PS. This story was triggered by Fastily's retirement.  He has 46000
edits on enwiki, and only about 620 editors have reached that plateau.
 Of these, 90% are still active.  So such retirements are relatively
rare.  Personally, I hope he decides to come back after taking some
time to relax and recharge.  It seems to be the case that many such
declared retirements aren't really permanent.

-Robert Rohde

On Wed, Apr 18, 2012 at 4:08 PM, Robert Rohde <> wrote:
> On Wed, Apr 18, 2012 at 11:07 AM, Yaroslav M. Blanter <> 
> wrote:
> <snip>
>> 1. What is the average lifetime of a Wikipedia editor (for instance the one
>> with at leat 1000 contributions)? I recollect smth about two years, but I am
>> pretty sure I have never seen any research on this. How does it depend on
>> the number of contributions?
> For enwiki, using data from last August:
> 28243 users have at least 1000 edits (all namespaces).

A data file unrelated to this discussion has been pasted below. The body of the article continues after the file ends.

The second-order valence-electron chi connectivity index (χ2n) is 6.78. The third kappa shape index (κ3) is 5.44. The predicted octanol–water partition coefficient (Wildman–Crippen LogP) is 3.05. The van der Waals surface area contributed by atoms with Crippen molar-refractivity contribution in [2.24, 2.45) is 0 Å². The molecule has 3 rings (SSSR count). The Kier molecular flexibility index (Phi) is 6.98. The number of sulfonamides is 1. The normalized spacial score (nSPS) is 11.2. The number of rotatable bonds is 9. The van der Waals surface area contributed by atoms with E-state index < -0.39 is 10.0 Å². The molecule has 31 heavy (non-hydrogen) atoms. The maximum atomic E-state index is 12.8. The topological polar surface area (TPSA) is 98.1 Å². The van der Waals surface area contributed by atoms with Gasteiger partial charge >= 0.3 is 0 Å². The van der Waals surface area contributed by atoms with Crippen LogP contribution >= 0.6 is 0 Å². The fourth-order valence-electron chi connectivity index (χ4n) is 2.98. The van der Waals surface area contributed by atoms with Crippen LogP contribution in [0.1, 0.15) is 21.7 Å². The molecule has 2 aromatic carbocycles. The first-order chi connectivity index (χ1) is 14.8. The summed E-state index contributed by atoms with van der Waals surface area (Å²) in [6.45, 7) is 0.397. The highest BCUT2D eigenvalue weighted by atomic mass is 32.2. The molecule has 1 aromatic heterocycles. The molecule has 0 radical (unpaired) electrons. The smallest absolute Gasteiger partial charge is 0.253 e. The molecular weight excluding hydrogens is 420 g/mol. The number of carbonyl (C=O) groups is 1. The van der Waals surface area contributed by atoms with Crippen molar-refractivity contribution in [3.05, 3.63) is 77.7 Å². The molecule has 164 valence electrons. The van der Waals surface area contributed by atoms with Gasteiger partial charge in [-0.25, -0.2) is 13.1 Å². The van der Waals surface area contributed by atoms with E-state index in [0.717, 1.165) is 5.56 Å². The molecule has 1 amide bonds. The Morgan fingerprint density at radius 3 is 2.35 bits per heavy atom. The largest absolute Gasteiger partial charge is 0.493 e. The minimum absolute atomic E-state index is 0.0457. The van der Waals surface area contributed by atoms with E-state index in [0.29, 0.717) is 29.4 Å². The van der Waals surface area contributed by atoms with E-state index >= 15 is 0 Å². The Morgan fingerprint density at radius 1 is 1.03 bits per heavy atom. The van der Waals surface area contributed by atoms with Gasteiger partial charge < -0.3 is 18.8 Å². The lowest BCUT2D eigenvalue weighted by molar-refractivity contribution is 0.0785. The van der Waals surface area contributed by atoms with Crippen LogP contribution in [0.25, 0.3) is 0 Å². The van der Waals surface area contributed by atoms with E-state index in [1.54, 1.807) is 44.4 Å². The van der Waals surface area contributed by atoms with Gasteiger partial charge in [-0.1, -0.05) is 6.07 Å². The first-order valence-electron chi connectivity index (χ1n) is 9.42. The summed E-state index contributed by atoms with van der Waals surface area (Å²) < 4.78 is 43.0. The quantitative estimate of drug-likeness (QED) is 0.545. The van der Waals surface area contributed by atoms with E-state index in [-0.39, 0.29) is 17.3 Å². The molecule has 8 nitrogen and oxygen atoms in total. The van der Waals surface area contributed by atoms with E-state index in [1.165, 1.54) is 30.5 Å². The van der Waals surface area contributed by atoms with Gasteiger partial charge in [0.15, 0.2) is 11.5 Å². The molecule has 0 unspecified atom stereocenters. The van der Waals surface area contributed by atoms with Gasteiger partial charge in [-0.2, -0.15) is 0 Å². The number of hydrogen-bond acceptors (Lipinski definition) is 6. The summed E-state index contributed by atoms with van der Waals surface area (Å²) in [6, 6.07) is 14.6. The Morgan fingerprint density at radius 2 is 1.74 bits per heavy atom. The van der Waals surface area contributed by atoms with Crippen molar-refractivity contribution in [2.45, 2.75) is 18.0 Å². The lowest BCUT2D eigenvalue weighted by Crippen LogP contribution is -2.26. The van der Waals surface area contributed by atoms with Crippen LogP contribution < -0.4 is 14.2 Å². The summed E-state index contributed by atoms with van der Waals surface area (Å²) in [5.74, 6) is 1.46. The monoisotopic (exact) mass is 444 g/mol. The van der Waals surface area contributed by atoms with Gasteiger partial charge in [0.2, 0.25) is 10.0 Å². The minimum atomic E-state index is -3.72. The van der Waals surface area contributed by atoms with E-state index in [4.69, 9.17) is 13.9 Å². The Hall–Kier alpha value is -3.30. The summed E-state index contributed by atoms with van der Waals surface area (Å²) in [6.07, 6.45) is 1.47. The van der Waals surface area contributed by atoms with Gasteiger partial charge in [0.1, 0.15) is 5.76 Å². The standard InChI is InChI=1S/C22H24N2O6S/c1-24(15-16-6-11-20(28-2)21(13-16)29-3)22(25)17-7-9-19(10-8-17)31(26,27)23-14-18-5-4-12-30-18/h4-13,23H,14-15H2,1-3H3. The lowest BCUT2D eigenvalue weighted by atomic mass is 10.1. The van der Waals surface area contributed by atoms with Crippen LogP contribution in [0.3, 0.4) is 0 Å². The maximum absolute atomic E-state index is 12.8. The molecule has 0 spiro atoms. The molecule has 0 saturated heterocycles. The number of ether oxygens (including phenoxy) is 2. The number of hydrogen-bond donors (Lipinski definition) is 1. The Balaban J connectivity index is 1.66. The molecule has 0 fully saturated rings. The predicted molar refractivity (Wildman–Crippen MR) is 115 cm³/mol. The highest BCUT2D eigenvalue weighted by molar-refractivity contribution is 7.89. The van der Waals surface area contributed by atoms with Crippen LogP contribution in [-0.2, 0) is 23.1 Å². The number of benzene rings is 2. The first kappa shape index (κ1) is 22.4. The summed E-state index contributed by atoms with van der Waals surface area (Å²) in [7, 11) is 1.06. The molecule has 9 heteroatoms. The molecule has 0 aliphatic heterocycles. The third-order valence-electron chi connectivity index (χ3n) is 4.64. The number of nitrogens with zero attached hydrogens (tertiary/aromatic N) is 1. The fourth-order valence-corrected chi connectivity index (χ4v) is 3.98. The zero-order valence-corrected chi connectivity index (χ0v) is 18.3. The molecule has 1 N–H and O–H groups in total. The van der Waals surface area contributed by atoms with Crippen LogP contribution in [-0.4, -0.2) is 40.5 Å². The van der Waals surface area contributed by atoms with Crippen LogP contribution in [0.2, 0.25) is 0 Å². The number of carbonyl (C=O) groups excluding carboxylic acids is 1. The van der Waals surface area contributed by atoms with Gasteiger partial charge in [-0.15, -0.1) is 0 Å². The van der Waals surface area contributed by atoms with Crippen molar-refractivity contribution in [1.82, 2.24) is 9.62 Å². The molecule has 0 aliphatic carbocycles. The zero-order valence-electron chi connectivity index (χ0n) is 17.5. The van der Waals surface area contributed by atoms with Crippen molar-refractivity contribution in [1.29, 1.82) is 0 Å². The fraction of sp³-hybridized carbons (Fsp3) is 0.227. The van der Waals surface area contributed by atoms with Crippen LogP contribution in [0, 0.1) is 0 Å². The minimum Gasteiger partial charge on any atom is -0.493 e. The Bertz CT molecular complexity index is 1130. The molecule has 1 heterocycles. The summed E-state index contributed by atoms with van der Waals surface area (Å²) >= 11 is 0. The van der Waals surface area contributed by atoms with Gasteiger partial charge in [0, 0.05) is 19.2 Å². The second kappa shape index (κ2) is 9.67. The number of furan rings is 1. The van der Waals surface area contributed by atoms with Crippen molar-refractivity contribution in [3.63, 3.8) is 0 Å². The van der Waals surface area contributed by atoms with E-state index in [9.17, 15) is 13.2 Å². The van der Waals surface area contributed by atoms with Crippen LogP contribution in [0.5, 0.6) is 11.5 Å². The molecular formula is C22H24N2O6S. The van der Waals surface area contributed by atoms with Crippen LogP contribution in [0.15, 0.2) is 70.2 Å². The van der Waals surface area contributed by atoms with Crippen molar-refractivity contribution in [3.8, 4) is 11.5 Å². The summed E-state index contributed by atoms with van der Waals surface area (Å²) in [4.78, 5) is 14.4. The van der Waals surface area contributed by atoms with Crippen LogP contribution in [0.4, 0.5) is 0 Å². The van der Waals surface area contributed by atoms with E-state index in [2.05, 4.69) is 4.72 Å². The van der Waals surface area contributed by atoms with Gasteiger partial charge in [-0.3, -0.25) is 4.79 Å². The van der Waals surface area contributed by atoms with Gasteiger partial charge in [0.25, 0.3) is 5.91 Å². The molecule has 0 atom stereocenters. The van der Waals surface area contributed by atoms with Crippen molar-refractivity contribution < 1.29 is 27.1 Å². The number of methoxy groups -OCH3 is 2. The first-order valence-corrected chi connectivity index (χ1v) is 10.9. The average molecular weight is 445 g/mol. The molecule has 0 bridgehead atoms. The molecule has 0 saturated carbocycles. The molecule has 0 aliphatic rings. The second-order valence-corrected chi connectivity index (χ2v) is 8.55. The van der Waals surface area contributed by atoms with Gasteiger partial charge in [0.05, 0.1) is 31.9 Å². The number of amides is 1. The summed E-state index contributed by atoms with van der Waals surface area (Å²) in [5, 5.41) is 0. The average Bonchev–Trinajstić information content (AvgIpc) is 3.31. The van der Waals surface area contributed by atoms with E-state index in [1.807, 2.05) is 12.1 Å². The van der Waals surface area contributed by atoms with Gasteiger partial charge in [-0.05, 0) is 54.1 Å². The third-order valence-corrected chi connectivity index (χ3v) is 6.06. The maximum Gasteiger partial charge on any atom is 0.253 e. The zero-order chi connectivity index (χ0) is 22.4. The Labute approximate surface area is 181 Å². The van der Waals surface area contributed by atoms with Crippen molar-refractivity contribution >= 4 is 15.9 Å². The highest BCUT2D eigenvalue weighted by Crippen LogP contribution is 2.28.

> Of these, 9898 had not edited in the six months before the end of the data 
> set.
> So about 65% of the major editors are still active, at least occasionally.
> The mean wiki-lifetime for the 28243 major users was 49.9 months.
> For the 9898 users who were not recently active, the mean
> wiki-lifetime was 35.6 months.
> Further, there are 4685 users with at least 10000 edits, and of these,
> all but 914 were still active in the last 6 months of the data set.
> So 80% of the editors at the very high end are still active (at least
> occasionally).  The mean wiki-lifetime on the total group is 60.5
> months, and the departed group is 42.6 months.
> Incidentally, the mean account age of individuals editing article
> space is now over 3 years for enwiki.  A lot of the work is being by
> the relative old-timers.  By the same token though, people who have
> ever made it to 1000 edits are more likely than not to still be active
> today.
> -Robert Rohde

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